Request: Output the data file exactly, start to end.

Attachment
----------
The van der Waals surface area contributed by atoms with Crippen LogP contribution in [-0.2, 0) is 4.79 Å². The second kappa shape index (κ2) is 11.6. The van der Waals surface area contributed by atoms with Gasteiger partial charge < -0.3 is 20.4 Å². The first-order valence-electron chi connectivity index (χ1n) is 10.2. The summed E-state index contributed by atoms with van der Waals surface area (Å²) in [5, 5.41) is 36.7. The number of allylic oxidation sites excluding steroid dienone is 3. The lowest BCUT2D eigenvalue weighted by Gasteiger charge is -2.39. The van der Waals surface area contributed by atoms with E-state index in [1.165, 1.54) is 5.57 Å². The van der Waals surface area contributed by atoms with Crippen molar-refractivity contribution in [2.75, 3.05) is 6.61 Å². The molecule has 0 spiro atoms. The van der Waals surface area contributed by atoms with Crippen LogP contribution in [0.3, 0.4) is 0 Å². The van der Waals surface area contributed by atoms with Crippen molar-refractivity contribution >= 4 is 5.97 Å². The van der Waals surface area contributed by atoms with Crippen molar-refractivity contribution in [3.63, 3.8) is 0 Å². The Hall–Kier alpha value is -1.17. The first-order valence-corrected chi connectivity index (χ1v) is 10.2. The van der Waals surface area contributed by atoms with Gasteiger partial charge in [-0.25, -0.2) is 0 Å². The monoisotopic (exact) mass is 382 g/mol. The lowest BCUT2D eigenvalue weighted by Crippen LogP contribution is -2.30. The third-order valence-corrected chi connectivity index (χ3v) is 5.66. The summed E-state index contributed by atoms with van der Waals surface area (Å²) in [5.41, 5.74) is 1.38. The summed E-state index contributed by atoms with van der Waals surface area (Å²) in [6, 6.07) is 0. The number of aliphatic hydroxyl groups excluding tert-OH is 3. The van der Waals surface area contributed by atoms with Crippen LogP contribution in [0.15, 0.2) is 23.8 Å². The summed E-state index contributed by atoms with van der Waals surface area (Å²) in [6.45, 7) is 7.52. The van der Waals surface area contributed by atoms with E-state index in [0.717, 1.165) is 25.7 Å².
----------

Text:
The van der Waals surface area contributed by atoms with Crippen LogP contribution in [-0.2, 0) is 4.79 Å². The second kappa shape index (κ2) is 11.6. The van der Waals surface area contributed by atoms with Gasteiger partial charge < -0.3 is 20.4 Å². The first-order valence-electron chi connectivity index (χ1n) is 10.2. The summed E-state index contributed by atoms with van der Waals surface area (Å²) in [5, 5.41) is 36.7. The number of allylic oxidation sites excluding steroid dienone is 3. The lowest BCUT2D eigenvalue weighted by Gasteiger charge is -2.39. The van der Waals surface area contributed by atoms with E-state index in [1.165, 1.54) is 5.57 Å². The van der Waals surface area contributed by atoms with Crippen molar-refractivity contribution in [2.75, 3.05) is 6.61 Å². The molecule has 0 spiro atoms. The van der Waals surface area contributed by atoms with Crippen LogP contribution in [0.3, 0.4) is 0 Å². The van der Waals surface area contributed by atoms with Crippen molar-refractivity contribution >= 4 is 5.97 Å². The van der Waals surface area contributed by atoms with Crippen molar-refractivity contribution in [3.63, 3.8) is 0 Å². The Hall–Kier alpha value is -1.17. The first-order valence-corrected chi connectivity index (χ1v) is 10.2. The van der Waals surface area contributed by atoms with Gasteiger partial charge in [-0.25, -0.2) is 0 Å². The monoisotopic (exact) mass is 382 g/mol. The lowest BCUT2D eigenvalue weighted by Crippen LogP contribution is -2.30. The third-order valence-corrected chi connectivity index (χ3v) is 5.66. The summed E-state index contributed by atoms with van der Waals surface area (Å²) in [5.41, 5.74) is 1.38. The summed E-state index contributed by atoms with van der Waals surface area (Å²) in [6, 6.07) is 0. The number of aliphatic hydroxyl groups excluding tert-OH is 3. The van der Waals surface area contributed by atoms with Crippen LogP contribution in [0.15, 0.2) is 23.8 Å². The summed E-state index contributed by atoms with van der Waals surface area (Å²) in [6.45, 7) is 7.52. The van der Waals surface area contributed by atoms with E-state index in [0.717, 1.165) is 25.7 Å².